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The Big Bang Theory has been such a TV staple that it's actually hard to imagine it'll close out its twelve-season run in May. For star Melissa Rauch, the journey has been nothing short of amazing, and there are definitely moments and memories that she'll look back on fondly. What she'll miss the most, though, isn't necessarily a particular episode, storyline or co-star, but something altogether more personal. In her words:
Quite the introspective answer from Melissa Rauch, who has been a regular part of the Big Bang Theory cast since Season 4. (She recurred in Season 3.) But also one that makes a ton of sense. As her TV character, the actress was able to experience certain major life moments that she hadn't yet achieved in the real world, which would seemingly offer a light introductory course on how to handle things.
Granted, The Big Bang Theory isn't exactly the most realistic representation of the average person's life. For instance, Bernadette and Howard very rarely look exhausted enough to willingly fall asleep while lying atop railroad tracks. There's also a startling lack of raised voices, sloppy messes and general helplessness. Still, though, it's at least a rough guideline of what parenthood can be life.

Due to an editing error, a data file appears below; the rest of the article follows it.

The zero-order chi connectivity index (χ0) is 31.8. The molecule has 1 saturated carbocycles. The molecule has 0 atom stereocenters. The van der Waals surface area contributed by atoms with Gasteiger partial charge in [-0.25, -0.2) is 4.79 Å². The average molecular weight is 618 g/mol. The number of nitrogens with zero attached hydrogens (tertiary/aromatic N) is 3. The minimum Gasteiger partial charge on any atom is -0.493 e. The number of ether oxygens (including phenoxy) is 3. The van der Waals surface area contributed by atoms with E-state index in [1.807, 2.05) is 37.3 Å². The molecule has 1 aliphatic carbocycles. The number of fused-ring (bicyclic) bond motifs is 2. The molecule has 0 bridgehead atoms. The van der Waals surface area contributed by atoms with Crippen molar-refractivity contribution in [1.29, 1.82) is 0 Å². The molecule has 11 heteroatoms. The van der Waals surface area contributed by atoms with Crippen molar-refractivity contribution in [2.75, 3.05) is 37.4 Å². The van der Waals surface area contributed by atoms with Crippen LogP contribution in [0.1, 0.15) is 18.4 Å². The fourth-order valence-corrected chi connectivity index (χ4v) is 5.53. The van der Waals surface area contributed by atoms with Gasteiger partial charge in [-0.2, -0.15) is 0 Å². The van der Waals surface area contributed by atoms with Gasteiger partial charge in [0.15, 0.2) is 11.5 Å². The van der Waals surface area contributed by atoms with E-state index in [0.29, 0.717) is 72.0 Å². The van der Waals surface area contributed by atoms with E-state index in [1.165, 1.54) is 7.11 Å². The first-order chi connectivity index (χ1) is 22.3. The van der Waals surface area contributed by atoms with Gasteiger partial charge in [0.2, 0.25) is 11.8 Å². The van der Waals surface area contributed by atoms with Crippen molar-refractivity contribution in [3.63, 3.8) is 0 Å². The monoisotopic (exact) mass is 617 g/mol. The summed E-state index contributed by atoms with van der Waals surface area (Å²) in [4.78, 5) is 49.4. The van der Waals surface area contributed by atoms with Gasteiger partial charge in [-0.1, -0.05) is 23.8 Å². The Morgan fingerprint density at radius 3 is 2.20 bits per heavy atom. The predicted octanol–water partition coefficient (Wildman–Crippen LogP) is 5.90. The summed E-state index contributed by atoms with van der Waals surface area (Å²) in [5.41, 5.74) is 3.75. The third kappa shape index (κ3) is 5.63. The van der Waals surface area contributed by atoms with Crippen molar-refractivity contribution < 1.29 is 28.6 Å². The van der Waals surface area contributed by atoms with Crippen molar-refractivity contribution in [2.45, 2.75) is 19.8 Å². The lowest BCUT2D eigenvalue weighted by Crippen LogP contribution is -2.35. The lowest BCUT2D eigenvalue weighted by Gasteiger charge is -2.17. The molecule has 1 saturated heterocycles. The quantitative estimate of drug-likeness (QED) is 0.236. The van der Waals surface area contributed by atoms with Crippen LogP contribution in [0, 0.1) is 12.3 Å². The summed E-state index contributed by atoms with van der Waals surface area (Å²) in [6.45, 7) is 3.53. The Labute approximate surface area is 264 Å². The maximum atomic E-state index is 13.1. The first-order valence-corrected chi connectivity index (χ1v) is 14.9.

Melissa Rauch was speaking on stage with co-star Kunal Nayyar and Big Bang Theory regular director MarkCendrowski for Deadline's Contenders Emmys panel. There, she also talked about appreciating the CBS sitcom for the way it doesn't limit its characters' evolutions. In her words:
Let's not forget that when The Big Bang Theory started, it was basically a show about nerdy dudes having the hots for an attractive female neighbor. Now, said attractive female is married to one of those nerdy dudes, with two of the others also marrying their own mates. (Sorry, Raj.) Plus, Sheldon and Amy have been trying to get themselves in line for a Nobel Prize, which feels like a sure sign of maturity.
In some ways, it was the introduction of Bernadette and Mayim Bialik's Amy that turned things around for The Big Bang Theory's main characters. While it may be hard in some ways to tell that Sheldon, Leonard and Howard have "grown up" and matured over the years, their Season 1 selves would be completely overwhelmed with the status quo in the final season.
Like many of her co-stars, Melissa Rauch has been spending some time looking back fondly on her time with the CBS sitcom. Recently, she shared the following post, which contains a picture of her BIg Bang audition letter.
Here's hoping that the last handful of Big Bang Theory episodes deliver as much narrative justice as possible for Bernadette and the rest. (And maybe a few plot-based surprises.) Just don't expect any explosions.
Fans can check out the last leg of the Big Bang Theory's twelve-year run on Thursday nights on CBS at 8:00 p.m. ET.